Local health department testing shows alarming spike in lead levels among area children

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From JUDITH ZACCARIA/Cowley CourierTraveler

(Editor’s Note: CourierTraveler Publisher David A. Seaton contributed to this story. Reporting for this story was underwritten by a children’s health grant from the Kansas Newspaper Foundation made possible through the Legacy Regional Community Foundation for the use of all media outlets.)

Concerned groups who put together troubling statistics on the state of children’s health in Cowley County included the threat of lead poisoning, based on the fact that 73.3% of the houses here were built before 1979, when lead paint was banned.

That compares to 59.3% in the rest of the state, according to the Data Walk figures. Lead also is found in solder used with copper water pipes in older homes, and in some aging public water lines.

And now, worry about lead poisoning is mounting among health officials as more tests come in showing elevated levels among local children.

The City-Cowley County Health Department provided information from 2019 through 2023, showing a big jump in the percentage of children testing at 5 or higher micrograms per deciliter, from 2019 to 2020. With some fluctuation, the percentages have remained high, with a huge spike in kids’ showing lead levels at 10 or above in 2023.

Statewide figures available on the Kansas Department of Health and Environment website are only current as of 2019, and warn that the small numbers of test being done leave “much unknown about the true burden of lead poisoning in the state.”

The most common source of lead exposure, the agency says, is paint in older housing.

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But health department director Tom Langer said the local trend with current figures is troubling. Perhaps even more alarming are readings from two kids, one in 2022 at 45, and one in 2023 at 61.

“Those numbers tell us we’ve got a serious problem out there,” Langer said. “And we have to address it. … This is a grassroots problem, and we all have to step up year after year to solve it. Top down won’t solve it.”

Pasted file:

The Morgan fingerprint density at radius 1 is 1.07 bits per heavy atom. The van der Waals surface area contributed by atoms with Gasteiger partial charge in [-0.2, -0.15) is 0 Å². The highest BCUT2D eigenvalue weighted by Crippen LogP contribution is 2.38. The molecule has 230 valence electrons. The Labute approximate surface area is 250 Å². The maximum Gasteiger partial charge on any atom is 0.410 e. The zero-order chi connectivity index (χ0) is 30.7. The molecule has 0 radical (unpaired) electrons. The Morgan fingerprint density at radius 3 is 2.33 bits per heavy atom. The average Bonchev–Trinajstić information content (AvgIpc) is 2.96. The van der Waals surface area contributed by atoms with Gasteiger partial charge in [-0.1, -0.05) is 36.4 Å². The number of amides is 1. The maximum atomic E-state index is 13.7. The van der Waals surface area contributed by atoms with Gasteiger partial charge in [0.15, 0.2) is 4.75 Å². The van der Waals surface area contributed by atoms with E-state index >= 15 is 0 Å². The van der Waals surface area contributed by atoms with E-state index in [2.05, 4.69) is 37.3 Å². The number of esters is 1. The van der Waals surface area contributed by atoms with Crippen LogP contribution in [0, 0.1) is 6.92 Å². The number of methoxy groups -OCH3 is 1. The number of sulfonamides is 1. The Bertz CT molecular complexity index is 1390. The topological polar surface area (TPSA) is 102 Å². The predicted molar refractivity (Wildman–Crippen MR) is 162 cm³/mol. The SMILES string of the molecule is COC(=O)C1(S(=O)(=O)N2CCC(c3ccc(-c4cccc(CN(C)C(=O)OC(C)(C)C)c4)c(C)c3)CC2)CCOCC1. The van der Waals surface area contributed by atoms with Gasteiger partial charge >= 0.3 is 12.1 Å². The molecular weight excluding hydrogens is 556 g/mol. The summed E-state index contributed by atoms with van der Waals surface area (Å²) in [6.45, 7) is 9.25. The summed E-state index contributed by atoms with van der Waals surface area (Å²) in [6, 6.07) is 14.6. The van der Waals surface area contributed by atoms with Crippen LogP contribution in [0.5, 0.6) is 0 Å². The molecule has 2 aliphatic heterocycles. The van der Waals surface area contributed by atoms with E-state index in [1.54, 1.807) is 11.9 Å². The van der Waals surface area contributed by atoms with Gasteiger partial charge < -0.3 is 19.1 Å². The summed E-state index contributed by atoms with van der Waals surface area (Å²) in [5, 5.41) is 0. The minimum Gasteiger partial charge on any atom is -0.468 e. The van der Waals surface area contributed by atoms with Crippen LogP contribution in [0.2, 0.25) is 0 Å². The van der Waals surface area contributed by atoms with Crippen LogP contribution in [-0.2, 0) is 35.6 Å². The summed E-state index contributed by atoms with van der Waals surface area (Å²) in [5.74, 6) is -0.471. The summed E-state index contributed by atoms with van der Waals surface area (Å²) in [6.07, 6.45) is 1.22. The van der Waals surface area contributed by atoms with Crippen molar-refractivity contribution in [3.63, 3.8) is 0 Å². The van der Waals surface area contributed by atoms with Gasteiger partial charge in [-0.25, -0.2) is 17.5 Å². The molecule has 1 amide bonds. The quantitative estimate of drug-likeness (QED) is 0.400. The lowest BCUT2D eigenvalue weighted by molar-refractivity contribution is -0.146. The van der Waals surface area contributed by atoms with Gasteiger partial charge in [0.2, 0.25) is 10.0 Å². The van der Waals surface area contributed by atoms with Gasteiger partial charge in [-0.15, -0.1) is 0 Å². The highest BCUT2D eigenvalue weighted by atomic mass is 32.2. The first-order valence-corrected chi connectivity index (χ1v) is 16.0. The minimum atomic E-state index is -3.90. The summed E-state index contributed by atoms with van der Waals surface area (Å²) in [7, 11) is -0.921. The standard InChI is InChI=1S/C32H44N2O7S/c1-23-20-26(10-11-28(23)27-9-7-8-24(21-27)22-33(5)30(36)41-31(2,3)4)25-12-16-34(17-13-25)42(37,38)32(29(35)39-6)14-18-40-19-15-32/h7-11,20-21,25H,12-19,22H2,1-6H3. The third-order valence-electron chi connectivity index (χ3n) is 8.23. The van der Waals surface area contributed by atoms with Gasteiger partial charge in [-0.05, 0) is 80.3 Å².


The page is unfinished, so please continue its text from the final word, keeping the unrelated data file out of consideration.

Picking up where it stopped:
The health department is looking forward to a grant to help go at the problem, although Langer said it is too early to make the details public.

Paint and pipes

Though it was long thought to be a beneficial element, lead is a serious danger, especially to young, developing children between birth and five years of age. Depending on the level of exposure, it can cause irritability, delayed growth, even death.

Langer described the potential layers of lead in an old house. Lead in the plaster walls. Lead in the paint on those walls. Lead in the wallpaper paste. Lead in the finish on the floors.

Every time anyone pounded a nail into the wall to hang a picture or a mirror, lead dust could have sifted out into the air where kids could inhale it or to the floor where they could ingest it.

Ironically, many nicer homes in Cowley County and other places actually had more lead in them because the more affluent people could buy their paint and pay for it up front, Langer said.

The use of lead paint in homes was banned in 1978. But what about the paint already on the walls? How to get rid of it?

Cowley County Administrator Lucas Goff, showing some of the work being done to remodel the courthouse, said the problems with lead and asbestos — both of which were widely used in public and private buildings — come when you move them.

He pointed out places on the ceiling where the asbestos, that had been sprayed with lead for texture, had been scraped away, then the area was covered with a sealant in case there were any specks of either asbestos or lead paint still there.

Cities here and across the country are doing an inventory of public and private water pipes under an Environmental Protection Agency order to determinate where lead pipes are so they can eventually be removed. Property owners are being asked to fill out surveys about about their pipes. The inventory is due by Oct. 16 this year, and the EPA has proposed a rule calling for most all lead pipes across the country to be removed within 10 years.